Tag Archives: Ruskin

Sir Hubert von Herkomer R.A.

10 Feb

Nestling amongst my talks on Antarctic heroes and Antarctic subjects is one on a Victorian artist, Hubert Herkomer, a man who was one of the most famous artists of the late Victorian era and the Edwardian period. Why is he there? I am not an art historian. I spent my working life as a Consultant in the National Health Service.

caption: self-portrait by Hubert Herkomer held in Bushey Museum Hertfordshire U.K.

The reason that Herkomer entered my life is that I wrote the biography of Edward Wilson, the doctor who died with Scott in 1912. Wilson and his wife made their home in Bushey, Hertfordshire. When I visited Bushey Museum to learn more about my subject, I found they were more interested in their celebrity Herkomer, who had lived in the town for forty years.

Caption: Lululaund Gothic style(built from 1880-1884). Designed by the American architect H.H.Richardson(Boston Mass.USA).

I learnt that during these years, in addition to the most prodigious artistic output he was a talented musician, ran an art school, wrote the music, the words and acted in plays and, with his father and uncles, built a huge Gothic house, designed by H.H. Richardson, the famous Bostonian American architect.

Caption:Students of Herkomer Art School started in 1883. Initially for 60 students, but soon rose to 100 students.

When I looked around the museum I was caught immediately by the numerous examples of his paintings and drawings on display. I decided I would make a presentation, which, I hoped might be of general interest

Caption: Drawn by Herkomer Woodcut printed in the Graphic Magazine 1870. Bushey Museum hertfordshire U.K.

Herkomer was an inexhaustible worker. Initially he produced many ‘Social Realism’ Illustrations. These graphically informed all Victoria’s subjects of the poverty and deprivation of the Victorian working class.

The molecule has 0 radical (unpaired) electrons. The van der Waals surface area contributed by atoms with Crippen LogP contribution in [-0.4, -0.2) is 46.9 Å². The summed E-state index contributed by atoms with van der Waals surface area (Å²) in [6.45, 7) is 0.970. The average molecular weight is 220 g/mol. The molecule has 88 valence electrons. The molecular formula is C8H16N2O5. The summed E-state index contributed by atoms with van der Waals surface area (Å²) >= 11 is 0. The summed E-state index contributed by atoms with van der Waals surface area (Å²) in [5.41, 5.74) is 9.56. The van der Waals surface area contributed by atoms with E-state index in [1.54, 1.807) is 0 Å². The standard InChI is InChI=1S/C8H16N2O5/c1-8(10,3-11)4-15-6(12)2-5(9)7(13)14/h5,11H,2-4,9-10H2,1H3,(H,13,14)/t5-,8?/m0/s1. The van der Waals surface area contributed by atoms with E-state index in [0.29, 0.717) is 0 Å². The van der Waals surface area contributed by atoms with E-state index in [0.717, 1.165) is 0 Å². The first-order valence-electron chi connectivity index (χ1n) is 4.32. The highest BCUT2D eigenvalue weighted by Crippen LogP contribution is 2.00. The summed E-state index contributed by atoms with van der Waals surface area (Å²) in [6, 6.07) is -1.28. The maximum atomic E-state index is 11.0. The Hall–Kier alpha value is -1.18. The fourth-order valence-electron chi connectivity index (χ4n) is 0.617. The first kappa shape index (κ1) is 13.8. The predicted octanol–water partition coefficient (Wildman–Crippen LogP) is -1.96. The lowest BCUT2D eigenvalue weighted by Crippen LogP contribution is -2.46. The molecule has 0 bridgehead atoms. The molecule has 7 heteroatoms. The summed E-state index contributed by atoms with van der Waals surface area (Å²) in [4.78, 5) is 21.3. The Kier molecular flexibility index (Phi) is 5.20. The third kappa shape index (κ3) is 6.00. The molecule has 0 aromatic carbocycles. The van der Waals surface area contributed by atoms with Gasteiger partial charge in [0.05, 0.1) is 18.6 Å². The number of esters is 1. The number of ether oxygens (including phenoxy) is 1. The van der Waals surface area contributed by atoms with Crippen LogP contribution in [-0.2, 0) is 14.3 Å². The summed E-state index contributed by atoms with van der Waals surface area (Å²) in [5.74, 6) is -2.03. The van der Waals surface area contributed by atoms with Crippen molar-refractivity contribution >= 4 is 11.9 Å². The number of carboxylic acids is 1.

He continued with these for many years; his Diploma painting (presented to the Royal Academy when he was elected a Full Member) was ‘On Strike’, described as ‘a cry for humanity’.



He also produced numerous paintings and pictures, of scenes in England, Wales and Germany. Later in his career he concentrated on the ‘portrait market’ with great success, painting the great and the good in this country and in Germany.

Caption: watercolour painting of JOHN RUSKIN, H.Herkomer 1879. NATIONAL PORTRAIT GALLERY LONDON, U.K.

Caption: MARRIED ANNA WEISE 1873.Her portrait by Hubert Herkomer 1876. BUSHEY MUSEUM, HERTFORDSHIRE U.K.

In 1899 he was awarded the Order of Maximilien by Prince Luitpold of Bavaria; this allowed him to add von to his name, an honour he greatly appreciated as it raised the prestige of the Herkomer family as a whole.

He visited the States twice and on one of his visits to Boston he painted 36 portraits in a few months.

Caption: Herkomer built a THEATRE,created ELABORATE MUSICAL PLAYS,and WROTE AND ORCHESTRATED THE MUSIC, as well taking an active role in the plays. The image is of Edward Gordon Craige, who was the stage designer producing amazingly a mobile full moon, fully lit, that traversed from one side of the stage to the other steadily through out the performance. He was the son of Ellen Terry.

Hubert Herkomer’s original passport to success however was ‘The Last Muster’. This was painted when he was twenty-six. It depicts Chelsea Pensioners in the chapel of the Chelsea Hospital and drew spontaneous applause from the Hanging Committee, of the Royal Academy, when it was submitted for exhibition – surely unusual. It was one of the most popular paintings in England for 40 years and won the Medal of Honour in the Paris Universal Exhibition of 1878. It is said to be a memento mori and a reminder both of patriotism and poverty.


His watercolour portrait of Ruskin, described as one of the greatest portraits of the Victorian era, was painted when Ruskin was probably already suffering from a bipolar disorder. The portrait is considered outstandingly insightful; it certainly drew enthusiastic praise from Ruskin himself who nominated Herkomer for the Slade Professorship in Oxford.